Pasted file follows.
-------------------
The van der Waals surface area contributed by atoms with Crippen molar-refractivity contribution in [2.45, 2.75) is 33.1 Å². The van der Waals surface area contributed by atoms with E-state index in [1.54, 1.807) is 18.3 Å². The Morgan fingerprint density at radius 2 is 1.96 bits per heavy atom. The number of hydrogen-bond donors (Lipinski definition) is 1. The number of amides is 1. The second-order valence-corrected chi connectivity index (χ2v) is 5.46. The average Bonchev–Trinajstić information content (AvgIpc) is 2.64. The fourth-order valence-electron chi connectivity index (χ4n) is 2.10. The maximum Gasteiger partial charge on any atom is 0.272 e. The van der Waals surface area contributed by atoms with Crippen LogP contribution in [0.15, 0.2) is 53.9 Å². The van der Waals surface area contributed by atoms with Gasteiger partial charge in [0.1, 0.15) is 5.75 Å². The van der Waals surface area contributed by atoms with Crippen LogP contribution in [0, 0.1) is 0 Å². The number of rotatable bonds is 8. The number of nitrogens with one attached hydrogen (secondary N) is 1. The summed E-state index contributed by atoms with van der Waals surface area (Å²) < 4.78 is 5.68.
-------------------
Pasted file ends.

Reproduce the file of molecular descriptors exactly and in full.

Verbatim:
The van der Waals surface area contributed by atoms with Crippen molar-refractivity contribution in [2.45, 2.75) is 33.1 Å². The van der Waals surface area contributed by atoms with E-state index in [1.54, 1.807) is 18.3 Å². The Morgan fingerprint density at radius 2 is 1.96 bits per heavy atom. The number of hydrogen-bond donors (Lipinski definition) is 1. The number of amides is 1. The second-order valence-corrected chi connectivity index (χ2v) is 5.46. The average Bonchev–Trinajstić information content (AvgIpc) is 2.64. The fourth-order valence-electron chi connectivity index (χ4n) is 2.10. The maximum Gasteiger partial charge on any atom is 0.272 e. The van der Waals surface area contributed by atoms with Crippen LogP contribution in [0.15, 0.2) is 53.9 Å². The van der Waals surface area contributed by atoms with Gasteiger partial charge in [0.1, 0.15) is 5.75 Å². The van der Waals surface area contributed by atoms with Crippen LogP contribution in [0, 0.1) is 0 Å². The number of rotatable bonds is 8. The number of nitrogens with one attached hydrogen (secondary N) is 1. The summed E-state index contributed by atoms with van der Waals surface area (Å²) < 4.78 is 5.68.